Mark Shields: Irish eyes — not always smiling
There was a lot more drinking in Washington, D.C., before May 15, 1978. That was the date, as of this writing, I had my last drink. This may help explain why I, as an Irish-American, so dread March 17 and St. Patrick’s Day, which has regularly been turned into an excuse for officially sanctioned public drunkenness, forced gaiety and throwing up on some stranger’s shoes. Instead of honoring St. Patrick, who came to Ireland in 432 and converted the Irish to Christianity, the day often serves to reinforce an ugly ethnic stereotype.
The Irish sense of tragedy — which can help us navigate life’s few fleeting moments of joy — is no historical accident. Western Europe’s worst catastrophe of the 19th century was the Great Famine of 1845. Ireland suffered 1 million dead to mass starvation and disease and lost 2 million more to desperate emigration in less than a decade. Under the heavy yoke of British domination, Ireland lost one-third of its population, while London, capital of the world’s richest nation, did nothing, preferring to see Irish poverty as some collective flaw in the Irish character and the island’s plague of death as the choice of Providence.
Battered and bewildered, the Irish diaspora came to America. Here they were shunned by homogeneous native Protestants for speaking differently and practicing their “superstitious” religion and by economically struggling Americans for being unwelcome competition for low-paying jobs. Irish men, consensus opinion concluded, were childlike, lazy and not to be trusted. Sound at all familiar? Irish women, at least the good ones, could become maids or even nannies.
Of course, a century and a half later, all is nearly forgotten. Today Irish-Americans number nearly 35 million, and Ireland is second only to Germany as the most frequently identified ancestral country in the United States. The U.S. has been good to the Irish, who are likelier, according to the Census Bureau, than other Americans to have graduated from college, to own their own home and to earn a high income. Irish-Americans have given, as well, to the country and its culture. F. Scott Fitzgerald, Flannery O’Connor, Edwin O’Connor and Alice McDermott all have enriched our language and our lives, as did the great director John Ford.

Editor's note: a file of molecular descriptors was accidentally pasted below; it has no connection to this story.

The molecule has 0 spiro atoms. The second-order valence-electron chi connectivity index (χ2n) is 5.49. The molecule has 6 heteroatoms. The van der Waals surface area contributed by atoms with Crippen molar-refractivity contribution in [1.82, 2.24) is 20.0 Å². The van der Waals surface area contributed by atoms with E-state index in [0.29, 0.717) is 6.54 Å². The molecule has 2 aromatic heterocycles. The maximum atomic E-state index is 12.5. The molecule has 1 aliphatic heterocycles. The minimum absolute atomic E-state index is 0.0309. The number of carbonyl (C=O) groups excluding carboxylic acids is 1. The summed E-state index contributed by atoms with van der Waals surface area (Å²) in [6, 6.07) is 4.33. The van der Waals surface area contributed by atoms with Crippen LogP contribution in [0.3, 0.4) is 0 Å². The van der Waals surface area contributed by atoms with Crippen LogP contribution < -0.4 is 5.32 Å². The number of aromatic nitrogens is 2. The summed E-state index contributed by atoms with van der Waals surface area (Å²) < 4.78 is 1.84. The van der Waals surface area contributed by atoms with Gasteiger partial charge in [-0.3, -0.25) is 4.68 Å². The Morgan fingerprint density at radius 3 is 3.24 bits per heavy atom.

I am reminded of the first major speech then-Attorney General Robert F. Kennedy delivered after the assassination of the president, his brother. The date was March 17, 1964, St. Patrick’s Day, and it was in Scranton, Pennsylvania. He recalled James Joyce’s describing the Atlantic Ocean, over which the Irish immigrants made their dangerous journey, as “a bowl of bitter tears” and spoke of the difficulties they faced: “As the first of the racial minorities, our forefathers were subject to every discrimination found wherever discrimination is known.”
Then RFK, having acknowledged those unhappy times, challenged his fellow sons of Eire to be faithful to “the traditional Irish concern for freedom everywhere.” He continued: “I would hope that none here would ignore the current struggle of some of our fellow citizens right here in the United States for their measure of freedom. … If we are true to our (Irish) heritage, we cannot stand aside.”
This March 17, why not forgo the swigging of shots and green beer and forget your off-key rendition of “I’ll Take You Home Again, Kathleen”? In the true spirit of St. Patrick and in memory of Robert Kennedy, demonstrate that to be Irish really means comforting the afflicted, welcoming the stranger, remembering the forgotten and speaking up for those unable to speak for themselves.
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